Buy Facebook, Pandora on Mobile Dominance

NEW YORK ( TheStreet) -- I recently wrote about why there isn't a bubble in social networking and new media stocks.

In this article, I follow up with more color on the broad space, focusing on two companies and one major catalyst that will send both higher over the long-term.

Going Mobile

It's clear that when Steve jobs introduced the the first iPod, he set up Apple ( AAPL) to dominate technology.

One look on the streets, subway cars, buses and gymnasiums of America (and the world) told the story. White wires hanging from ear buds became commonplace.

It only made sense that all of these iPod adopters needed more than a pinwheel and a two-inch screen to keep their fingers, eyes and steel traps busy.

Jobs had plenty of answers.

As I argued yesterday, if you follow the uncritical crowd and say there's a "Bubble 2.0" or you lament more "irrational exuberance," you'll miss out on the next big thing: the explosion in targeted and interactive, cross-platform and multiplatform advertising, particularly via mobile devices.

I often cite a report from eMarketer. It details what to expect in terms of mobile ad revenue growth over the next several years.

Bookmark that report.

The first stock to buy on the basis of that report is Pandora ( P).

Pandora used that eMarketer report to make an interesting case during its last quarterly report:
"We made tremendous progress in mobile monetization during FY 2012. Total mobile revenue more than quadrupled vs. FY 2011, growing from approximately $25 million in FY11 to over $100 million in FY12. In fact, based on recent data we've seen in an eMarketer analysis, we believe that Pandora achieved more mobile ad revenue last year than any entity other than Google."

Dominic Paschel, Pandora's vice president of corporate finance and investor relations, provided more details after the report in an email:
"Look at the chart in the eMarketer report where you see GOOG at 35.7% and with our disclosure of $100M, that puts us at 6.9% ahead of Apple (even discounting the fact that some of AAPL and GOOG's numbers likely include some of our remnant)."

Although Paschel might have painted an overly optimistic picture (though not by much), he gets the overarching theme correct. Pandora is perfectly positioned to be a leader in the mobile ad space going forward. Here's what I wrote at Seeking Alpha about how I see it playing out:
"eMarketer data show that Pandora captured roughly 6.9% of total mobile ad spending in 2011, which is the company's FY2012, minus one month. If Pandora owns just 7% of all mobile ad revenue in the U.S. in 2016, it will bring in $758.1 million four years from now. I expect that 7% number to actually be much higher."

A recent report from SNL Kagan supports a bullish view on Pandora's place in the mobile "upsurge." As the firm notes, if consensus exists on anything in digital media, it's that mobile is poised to explode, and Pandora should be able to better monetize its growing mobile listener base going forward.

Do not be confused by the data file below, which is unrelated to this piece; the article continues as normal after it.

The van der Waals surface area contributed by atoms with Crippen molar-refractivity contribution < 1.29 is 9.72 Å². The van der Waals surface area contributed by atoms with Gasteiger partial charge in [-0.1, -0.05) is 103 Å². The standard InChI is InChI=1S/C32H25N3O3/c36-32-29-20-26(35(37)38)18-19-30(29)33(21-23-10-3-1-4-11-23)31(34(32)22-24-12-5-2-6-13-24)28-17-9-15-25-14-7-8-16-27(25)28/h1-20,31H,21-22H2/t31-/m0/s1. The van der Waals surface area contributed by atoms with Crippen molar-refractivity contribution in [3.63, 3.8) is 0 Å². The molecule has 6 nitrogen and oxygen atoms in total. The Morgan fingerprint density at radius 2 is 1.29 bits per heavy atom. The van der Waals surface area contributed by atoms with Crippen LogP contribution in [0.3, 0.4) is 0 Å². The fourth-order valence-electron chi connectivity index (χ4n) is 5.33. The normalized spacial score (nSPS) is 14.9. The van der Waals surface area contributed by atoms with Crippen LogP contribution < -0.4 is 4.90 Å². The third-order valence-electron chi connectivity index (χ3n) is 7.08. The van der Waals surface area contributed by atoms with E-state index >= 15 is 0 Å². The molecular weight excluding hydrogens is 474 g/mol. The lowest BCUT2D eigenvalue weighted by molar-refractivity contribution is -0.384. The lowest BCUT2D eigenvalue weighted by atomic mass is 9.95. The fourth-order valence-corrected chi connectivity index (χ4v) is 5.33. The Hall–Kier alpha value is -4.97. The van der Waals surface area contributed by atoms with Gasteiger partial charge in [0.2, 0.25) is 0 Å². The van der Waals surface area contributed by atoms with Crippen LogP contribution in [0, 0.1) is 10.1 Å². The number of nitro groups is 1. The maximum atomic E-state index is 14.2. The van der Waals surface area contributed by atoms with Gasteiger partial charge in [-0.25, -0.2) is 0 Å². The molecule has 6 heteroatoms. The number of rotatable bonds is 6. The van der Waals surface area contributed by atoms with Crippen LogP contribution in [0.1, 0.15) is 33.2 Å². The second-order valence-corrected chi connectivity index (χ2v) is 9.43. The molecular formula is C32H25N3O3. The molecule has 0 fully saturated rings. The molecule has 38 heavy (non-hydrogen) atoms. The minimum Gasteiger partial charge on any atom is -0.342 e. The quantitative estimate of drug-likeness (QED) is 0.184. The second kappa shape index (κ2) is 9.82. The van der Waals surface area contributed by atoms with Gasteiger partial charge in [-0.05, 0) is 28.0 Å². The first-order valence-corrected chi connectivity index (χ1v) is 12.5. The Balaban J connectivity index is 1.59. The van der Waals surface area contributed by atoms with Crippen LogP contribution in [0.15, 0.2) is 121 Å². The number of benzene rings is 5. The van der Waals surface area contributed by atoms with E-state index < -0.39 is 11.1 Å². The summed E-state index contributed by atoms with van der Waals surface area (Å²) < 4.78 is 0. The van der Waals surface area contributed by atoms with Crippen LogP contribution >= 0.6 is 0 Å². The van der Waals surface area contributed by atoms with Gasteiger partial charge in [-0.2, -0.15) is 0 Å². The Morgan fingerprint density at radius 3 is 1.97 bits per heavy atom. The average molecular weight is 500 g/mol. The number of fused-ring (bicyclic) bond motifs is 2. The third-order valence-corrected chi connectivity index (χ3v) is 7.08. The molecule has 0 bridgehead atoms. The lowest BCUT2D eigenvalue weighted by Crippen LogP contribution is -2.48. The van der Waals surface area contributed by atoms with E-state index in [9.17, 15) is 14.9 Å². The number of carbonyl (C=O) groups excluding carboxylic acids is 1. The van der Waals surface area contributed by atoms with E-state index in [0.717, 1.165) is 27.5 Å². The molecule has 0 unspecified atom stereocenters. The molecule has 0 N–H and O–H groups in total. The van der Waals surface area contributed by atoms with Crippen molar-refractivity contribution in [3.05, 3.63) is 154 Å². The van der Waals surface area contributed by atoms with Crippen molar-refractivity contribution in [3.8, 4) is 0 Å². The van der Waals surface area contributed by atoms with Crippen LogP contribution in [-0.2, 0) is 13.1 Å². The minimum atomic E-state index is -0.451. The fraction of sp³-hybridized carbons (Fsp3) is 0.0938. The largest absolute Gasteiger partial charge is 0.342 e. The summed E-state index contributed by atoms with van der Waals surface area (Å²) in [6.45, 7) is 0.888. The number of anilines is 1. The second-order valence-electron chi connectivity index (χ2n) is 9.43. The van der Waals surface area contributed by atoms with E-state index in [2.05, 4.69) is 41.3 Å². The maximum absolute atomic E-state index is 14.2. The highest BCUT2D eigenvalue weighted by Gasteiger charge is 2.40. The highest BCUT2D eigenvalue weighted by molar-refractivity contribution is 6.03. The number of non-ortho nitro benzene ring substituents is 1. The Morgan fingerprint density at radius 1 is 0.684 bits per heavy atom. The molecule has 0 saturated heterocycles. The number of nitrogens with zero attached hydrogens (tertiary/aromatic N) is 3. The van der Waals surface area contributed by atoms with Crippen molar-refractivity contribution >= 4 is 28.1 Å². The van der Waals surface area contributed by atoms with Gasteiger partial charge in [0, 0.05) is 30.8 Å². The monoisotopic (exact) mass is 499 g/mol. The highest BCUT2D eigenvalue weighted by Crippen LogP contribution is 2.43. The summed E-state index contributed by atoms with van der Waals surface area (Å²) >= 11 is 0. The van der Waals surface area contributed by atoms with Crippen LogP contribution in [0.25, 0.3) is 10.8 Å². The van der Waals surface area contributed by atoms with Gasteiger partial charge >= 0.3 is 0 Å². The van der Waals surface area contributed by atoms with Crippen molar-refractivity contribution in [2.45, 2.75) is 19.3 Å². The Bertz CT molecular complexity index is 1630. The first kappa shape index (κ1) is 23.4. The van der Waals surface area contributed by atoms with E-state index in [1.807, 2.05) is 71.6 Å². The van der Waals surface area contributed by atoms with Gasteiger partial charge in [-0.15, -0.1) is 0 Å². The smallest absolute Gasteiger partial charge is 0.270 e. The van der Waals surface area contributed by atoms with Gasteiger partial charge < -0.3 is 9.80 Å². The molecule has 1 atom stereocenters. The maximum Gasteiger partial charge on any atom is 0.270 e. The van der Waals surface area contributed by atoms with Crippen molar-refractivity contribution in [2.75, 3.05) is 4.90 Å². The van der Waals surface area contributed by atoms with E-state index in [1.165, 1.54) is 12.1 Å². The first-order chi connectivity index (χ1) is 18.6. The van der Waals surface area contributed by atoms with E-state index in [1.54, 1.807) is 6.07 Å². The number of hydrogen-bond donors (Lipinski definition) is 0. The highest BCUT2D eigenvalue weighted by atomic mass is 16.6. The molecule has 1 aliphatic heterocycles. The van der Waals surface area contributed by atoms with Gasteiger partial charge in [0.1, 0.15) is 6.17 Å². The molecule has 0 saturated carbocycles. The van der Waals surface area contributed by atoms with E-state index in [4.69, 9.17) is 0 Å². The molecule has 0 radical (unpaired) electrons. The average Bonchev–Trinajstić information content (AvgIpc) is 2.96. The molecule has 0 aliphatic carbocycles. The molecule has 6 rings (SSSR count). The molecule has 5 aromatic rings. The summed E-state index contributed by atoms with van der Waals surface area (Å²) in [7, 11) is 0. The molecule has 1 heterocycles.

As advertisers continue to warm to the idea of making digital audio part of their advertising campaigns, Pandora not only adds new customers, but keeps strong ties with existing ones. The company reports about an 80% renewal rate for current clients.

Although I expect Pandora to be a top five player (or thereabouts) in the mobile ad arena, I anticipate Facebook ( FB) will take the No. 1 spot or come in a close second to Google ( GOOG).

As tech reporter Chris Ciaccia noted Monday, Facebook can dominate mobile. The numbers Ciaccia cites from a Sterne Agee analyst are nothing short of astonishing. Facebook is not a fad. It's a more-than-sustainable phenomenon.

It's easy to sound wise in hindsight; it's much more difficult to see the future when it is unfolding right in front of you. It's puzzling that we miss the future that we actively participate in shaping.

I owned the first iPod roughly a decade ago. Sadly, I lack Steve Jobs's vision, so I did not see the portable music player morphing into a telephone (check that, smartphone) and full-fledged mobile and social computing device.

Mark Zuckerberg has created a similar kind of monster. He changed the world. Like Jobs, he merely takes us along for the ride. I agree with Warren Buffett, who had this to say about Zuckerberg on CNBC:
"He's a very smart guy. He's built an incredible company. I think he'll -- he's going to keep control of his company, that's for sure. So he will get to paint the painting he wants to paint. And I've always advised any entrepreneur to try and retain that ability and fortunately I've been able to do it at Berkshire."

Without doubt, the language in Facebook's S-1 filing might seem a bit scary.

The words "control" and "controlled" come up frequently. In essence, after the IPO, Zuckerberg will have majority control (and voting power) over Facebook. This makes the board of directors a nonfactor.

This brings us to a fundamental issue: the role of entrepreneurs and visionaries in the success of great companies. Some folks want to discount the accomplishments of people like Jobs, Zuckerberg and Pandora co-founder Tim Westergren.

As such, they do not want to give them too much control or too much credit. I've got news for you. Listen to Buffett. These guys deserve more control and more credit than we give them.

At varying levels, each man changed the worlds we roam. I will never understand why investors ask so many hollow questions -- concerns that border on paranoia -- as opposed to jumping on the bandwagon while the jumping is good.

Later this week and early next week, I will provide thoughts on how to play the Facebook IPO and on which stocks to trade in order to benefit from the coming explosion in mobile.

At the time of publication, Pendola was long Pandora.